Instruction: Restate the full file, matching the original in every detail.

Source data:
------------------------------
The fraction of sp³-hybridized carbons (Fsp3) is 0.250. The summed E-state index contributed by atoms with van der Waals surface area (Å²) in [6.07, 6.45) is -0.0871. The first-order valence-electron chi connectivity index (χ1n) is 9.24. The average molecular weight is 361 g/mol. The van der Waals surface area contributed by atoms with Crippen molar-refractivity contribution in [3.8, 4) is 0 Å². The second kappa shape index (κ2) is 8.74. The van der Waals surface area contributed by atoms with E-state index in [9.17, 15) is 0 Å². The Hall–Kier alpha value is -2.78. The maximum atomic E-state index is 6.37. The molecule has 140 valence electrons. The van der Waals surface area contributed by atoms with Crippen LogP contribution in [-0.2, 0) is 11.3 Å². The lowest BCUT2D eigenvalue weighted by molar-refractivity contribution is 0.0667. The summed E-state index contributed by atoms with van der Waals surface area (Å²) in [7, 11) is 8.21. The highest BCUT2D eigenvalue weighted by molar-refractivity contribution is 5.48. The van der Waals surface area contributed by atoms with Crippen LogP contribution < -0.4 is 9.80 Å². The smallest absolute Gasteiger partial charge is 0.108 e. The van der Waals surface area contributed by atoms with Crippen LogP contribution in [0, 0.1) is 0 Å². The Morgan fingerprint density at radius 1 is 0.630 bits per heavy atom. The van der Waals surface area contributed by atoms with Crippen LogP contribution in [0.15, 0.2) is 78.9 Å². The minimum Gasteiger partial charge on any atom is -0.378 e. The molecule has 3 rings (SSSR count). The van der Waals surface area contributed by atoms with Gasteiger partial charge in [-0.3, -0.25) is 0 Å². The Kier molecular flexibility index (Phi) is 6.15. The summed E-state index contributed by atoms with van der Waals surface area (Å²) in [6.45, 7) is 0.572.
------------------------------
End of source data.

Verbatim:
The fraction of sp³-hybridized carbons (Fsp3) is 0.250. The summed E-state index contributed by atoms with van der Waals surface area (Å²) in [6.07, 6.45) is -0.0871. The first-order valence-electron chi connectivity index (χ1n) is 9.24. The average molecular weight is 361 g/mol. The van der Waals surface area contributed by atoms with Crippen molar-refractivity contribution in [3.8, 4) is 0 Å². The second kappa shape index (κ2) is 8.74. The van der Waals surface area contributed by atoms with E-state index in [9.17, 15) is 0 Å². The Hall–Kier alpha value is -2.78. The maximum atomic E-state index is 6.37. The molecule has 140 valence electrons. The van der Waals surface area contributed by atoms with Crippen LogP contribution in [-0.2, 0) is 11.3 Å². The lowest BCUT2D eigenvalue weighted by molar-refractivity contribution is 0.0667. The summed E-state index contributed by atoms with van der Waals surface area (Å²) in [7, 11) is 8.21. The highest BCUT2D eigenvalue weighted by molar-refractivity contribution is 5.48. The van der Waals surface area contributed by atoms with Crippen LogP contribution < -0.4 is 9.80 Å². The smallest absolute Gasteiger partial charge is 0.108 e. The van der Waals surface area contributed by atoms with Crippen LogP contribution in [0, 0.1) is 0 Å². The Morgan fingerprint density at radius 1 is 0.630 bits per heavy atom. The van der Waals surface area contributed by atoms with Crippen LogP contribution in [0.15, 0.2) is 78.9 Å². The minimum Gasteiger partial charge on any atom is -0.378 e. The molecule has 3 rings (SSSR count). The van der Waals surface area contributed by atoms with Gasteiger partial charge in [-0.3, -0.25) is 0 Å². The Kier molecular flexibility index (Phi) is 6.15. The summed E-state index contributed by atoms with van der Waals surface area (Å²) in [6.45, 7) is 0.572.